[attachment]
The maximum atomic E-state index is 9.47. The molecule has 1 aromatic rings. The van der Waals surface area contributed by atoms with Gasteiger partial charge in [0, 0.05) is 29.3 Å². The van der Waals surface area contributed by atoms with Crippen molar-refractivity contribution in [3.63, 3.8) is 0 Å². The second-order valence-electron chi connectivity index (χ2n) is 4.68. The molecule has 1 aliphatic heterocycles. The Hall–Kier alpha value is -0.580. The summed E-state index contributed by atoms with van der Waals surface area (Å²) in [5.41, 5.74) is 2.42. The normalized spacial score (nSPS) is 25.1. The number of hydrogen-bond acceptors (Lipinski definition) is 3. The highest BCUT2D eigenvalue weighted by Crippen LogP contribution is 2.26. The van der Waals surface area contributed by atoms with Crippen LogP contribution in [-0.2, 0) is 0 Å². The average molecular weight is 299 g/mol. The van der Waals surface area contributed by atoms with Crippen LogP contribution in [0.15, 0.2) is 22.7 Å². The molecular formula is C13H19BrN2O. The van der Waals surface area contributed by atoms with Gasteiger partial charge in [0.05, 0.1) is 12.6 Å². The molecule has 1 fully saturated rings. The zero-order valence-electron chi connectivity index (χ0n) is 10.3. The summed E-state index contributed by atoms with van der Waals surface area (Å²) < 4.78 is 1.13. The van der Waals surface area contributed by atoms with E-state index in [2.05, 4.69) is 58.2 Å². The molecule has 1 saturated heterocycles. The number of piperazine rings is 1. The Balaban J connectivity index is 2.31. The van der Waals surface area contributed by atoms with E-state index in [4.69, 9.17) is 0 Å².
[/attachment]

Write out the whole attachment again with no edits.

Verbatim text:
The maximum atomic E-state index is 9.47. The molecule has 1 aromatic rings. The van der Waals surface area contributed by atoms with Gasteiger partial charge in [0, 0.05) is 29.3 Å². The van der Waals surface area contributed by atoms with Crippen molar-refractivity contribution in [3.63, 3.8) is 0 Å². The second-order valence-electron chi connectivity index (χ2n) is 4.68. The molecule has 1 aliphatic heterocycles. The Hall–Kier alpha value is -0.580. The summed E-state index contributed by atoms with van der Waals surface area (Å²) in [5.41, 5.74) is 2.42. The normalized spacial score (nSPS) is 25.1. The number of hydrogen-bond acceptors (Lipinski definition) is 3. The highest BCUT2D eigenvalue weighted by Crippen LogP contribution is 2.26. The van der Waals surface area contributed by atoms with Crippen LogP contribution in [-0.2, 0) is 0 Å². The average molecular weight is 299 g/mol. The van der Waals surface area contributed by atoms with Crippen LogP contribution in [0.15, 0.2) is 22.7 Å². The molecular formula is C13H19BrN2O. The van der Waals surface area contributed by atoms with Gasteiger partial charge in [0.05, 0.1) is 12.6 Å². The molecule has 1 fully saturated rings. The zero-order valence-electron chi connectivity index (χ0n) is 10.3. The summed E-state index contributed by atoms with van der Waals surface area (Å²) < 4.78 is 1.13. The van der Waals surface area contributed by atoms with E-state index in [2.05, 4.69) is 58.2 Å². The molecule has 1 saturated heterocycles. The number of piperazine rings is 1. The Balaban J connectivity index is 2.31. The van der Waals surface area contributed by atoms with E-state index in [4.69, 9.17) is 0 Å².